But the guess of Morse had been true. It had been a week since flashes of light had first come to West faintly. He began to distinguish objects in a hazy way. Every day he could see better. Now he could tell Morse from Beresford, one dog from another. Give him a few more days and he would have as good vision as before he had gone blind.
All this he hid cunningly, as a miser does his gold. For his warped, cruel brain was planning death to these two men. After that, another plunge into the North for life and freedom.
THE WILD BEAST LEAPS
Tom Morse was chopping wood. He knew how to handle an axe. His strokes fell sure and strong, with the full circling sweep of the expert.
The young tree crashed down and he began to lop off its branches. Halfway up the trunk he stopped and raised his head to listen.
No sound had come to him. None came now. But dear as a bell he heard the voice of Win Beresford calling.
It was not a cry that had issued from his friend’s throat. Tom knew that. But it was real. It had sprung out of his dire need from the heart, perhaps in the one instant of time left him, and it had leaped silently across space straight to the heart of his friend.
Tom kicked into his snowshoes and began to run. He held the axe in his hand, gripped near the haft. A couple of hundred yards, perhaps, lay between him and camp, which was just over the brow of a small hill. The bushes flew past as he swung to his stride. Never had he skimmed the crust faster, but his feet seemed to be weighted with lead. Then, as he topped the rise, he saw the disaster he had dreaded.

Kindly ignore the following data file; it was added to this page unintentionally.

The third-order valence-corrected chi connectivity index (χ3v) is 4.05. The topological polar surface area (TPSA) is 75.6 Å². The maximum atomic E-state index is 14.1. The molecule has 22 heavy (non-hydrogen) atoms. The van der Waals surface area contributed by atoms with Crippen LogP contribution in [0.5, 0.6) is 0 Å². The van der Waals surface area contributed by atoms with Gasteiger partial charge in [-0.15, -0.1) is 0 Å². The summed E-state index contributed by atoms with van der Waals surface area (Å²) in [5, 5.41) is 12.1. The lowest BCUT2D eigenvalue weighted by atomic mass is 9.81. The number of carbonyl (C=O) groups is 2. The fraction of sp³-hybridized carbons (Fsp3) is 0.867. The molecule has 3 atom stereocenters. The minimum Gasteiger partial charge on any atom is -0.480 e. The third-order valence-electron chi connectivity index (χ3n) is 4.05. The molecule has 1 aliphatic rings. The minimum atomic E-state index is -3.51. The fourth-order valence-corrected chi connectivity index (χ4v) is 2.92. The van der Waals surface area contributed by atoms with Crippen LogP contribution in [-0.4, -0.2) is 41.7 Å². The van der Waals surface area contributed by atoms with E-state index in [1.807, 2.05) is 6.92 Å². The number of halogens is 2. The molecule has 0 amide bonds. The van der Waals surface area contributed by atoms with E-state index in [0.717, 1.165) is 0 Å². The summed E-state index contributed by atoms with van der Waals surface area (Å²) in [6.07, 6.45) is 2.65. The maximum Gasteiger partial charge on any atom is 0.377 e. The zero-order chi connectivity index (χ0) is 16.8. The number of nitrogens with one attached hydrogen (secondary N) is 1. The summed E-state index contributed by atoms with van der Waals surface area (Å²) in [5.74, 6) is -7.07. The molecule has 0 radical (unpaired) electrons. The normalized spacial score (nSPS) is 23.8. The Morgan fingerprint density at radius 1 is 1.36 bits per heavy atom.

The constable was crumpling to the ground, his body slack and inert, while the giant slashed at him with a dub of firewood he had snatched from the ground. The upraised arm of the soldier broke the force of the blow, but Morse guessed by the way the arm fell that the bone had snapped.
At the sound of the scraping runners, West whirled. He lunged savagely. Even as Tom ducked, a sharp pain shot through his leg from the force of the glancing blow. The axe-head swung like a circle of steel. It struck the convict’s fur cap. The fellow went down like an ox in a slaughter-house.
Tom took one look at him and ran to his friend. Beresford was a sorry sight. He lay unconscious, head and face battered, the blood from his wounds staining the snow.
The man-hunters had come into the wilderness prepared for emergencies. Jessie McRae had prepared a small medicine case as a present for the constable. Morse ran to the sled and found this. He unrolled bandages and after he had washed the wounds bound them. As he was about to examine the arm, he glanced up.
For a fraction of a second West’s wolfish eyes glared at him before they took on again the stare of blindness. The man had moved. He had hitched himself several yards nearer a rifle which stood propped against a balsam.